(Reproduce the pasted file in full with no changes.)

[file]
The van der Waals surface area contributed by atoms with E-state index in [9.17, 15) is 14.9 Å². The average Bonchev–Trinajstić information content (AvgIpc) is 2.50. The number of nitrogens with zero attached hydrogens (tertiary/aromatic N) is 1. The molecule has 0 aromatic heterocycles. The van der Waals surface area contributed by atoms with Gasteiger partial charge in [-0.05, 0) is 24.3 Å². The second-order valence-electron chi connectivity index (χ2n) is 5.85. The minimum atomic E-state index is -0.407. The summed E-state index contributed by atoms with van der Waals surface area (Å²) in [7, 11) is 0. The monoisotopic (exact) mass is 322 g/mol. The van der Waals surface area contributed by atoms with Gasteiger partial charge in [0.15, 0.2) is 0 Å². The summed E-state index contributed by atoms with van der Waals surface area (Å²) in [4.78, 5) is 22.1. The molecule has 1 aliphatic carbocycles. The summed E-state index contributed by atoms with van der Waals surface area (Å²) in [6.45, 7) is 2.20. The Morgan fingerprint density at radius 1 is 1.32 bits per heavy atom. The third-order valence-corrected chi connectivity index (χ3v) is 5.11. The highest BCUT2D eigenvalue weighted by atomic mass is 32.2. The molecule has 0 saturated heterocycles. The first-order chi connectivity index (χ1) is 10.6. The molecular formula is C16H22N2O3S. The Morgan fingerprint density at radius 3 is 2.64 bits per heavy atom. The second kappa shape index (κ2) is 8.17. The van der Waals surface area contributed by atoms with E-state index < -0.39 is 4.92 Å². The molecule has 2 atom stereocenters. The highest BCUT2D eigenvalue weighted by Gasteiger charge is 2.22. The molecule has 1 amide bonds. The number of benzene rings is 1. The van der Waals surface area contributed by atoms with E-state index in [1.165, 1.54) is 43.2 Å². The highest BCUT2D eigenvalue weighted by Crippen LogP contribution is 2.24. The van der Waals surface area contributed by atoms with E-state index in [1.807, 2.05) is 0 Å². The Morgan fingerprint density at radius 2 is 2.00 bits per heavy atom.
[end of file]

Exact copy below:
The van der Waals surface area contributed by atoms with E-state index in [9.17, 15) is 14.9 Å². The average Bonchev–Trinajstić information content (AvgIpc) is 2.50. The number of nitrogens with zero attached hydrogens (tertiary/aromatic N) is 1. The molecule has 0 aromatic heterocycles. The van der Waals surface area contributed by atoms with Gasteiger partial charge in [-0.05, 0) is 24.3 Å². The second-order valence-electron chi connectivity index (χ2n) is 5.85. The minimum atomic E-state index is -0.407. The summed E-state index contributed by atoms with van der Waals surface area (Å²) in [7, 11) is 0. The monoisotopic (exact) mass is 322 g/mol. The van der Waals surface area contributed by atoms with Gasteiger partial charge in [0.15, 0.2) is 0 Å². The summed E-state index contributed by atoms with van der Waals surface area (Å²) in [4.78, 5) is 22.1. The molecule has 1 aliphatic carbocycles. The summed E-state index contributed by atoms with van der Waals surface area (Å²) in [6.45, 7) is 2.20. The Morgan fingerprint density at radius 1 is 1.32 bits per heavy atom. The third-order valence-corrected chi connectivity index (χ3v) is 5.11. The highest BCUT2D eigenvalue weighted by atomic mass is 32.2. The molecule has 0 saturated heterocycles. The first-order chi connectivity index (χ1) is 10.6. The molecular formula is C16H22N2O3S. The Morgan fingerprint density at radius 3 is 2.64 bits per heavy atom. The second kappa shape index (κ2) is 8.17. The van der Waals surface area contributed by atoms with E-state index < -0.39 is 4.92 Å². The molecule has 2 atom stereocenters. The highest BCUT2D eigenvalue weighted by Gasteiger charge is 2.22. The molecule has 1 amide bonds. The number of benzene rings is 1. The van der Waals surface area contributed by atoms with E-state index in [1.165, 1.54) is 43.2 Å². The highest BCUT2D eigenvalue weighted by Crippen LogP contribution is 2.24. The van der Waals surface area contributed by atoms with E-state index in [1.807, 2.05) is 0 Å². The Morgan fingerprint density at radius 2 is 2.00 bits per heavy atom.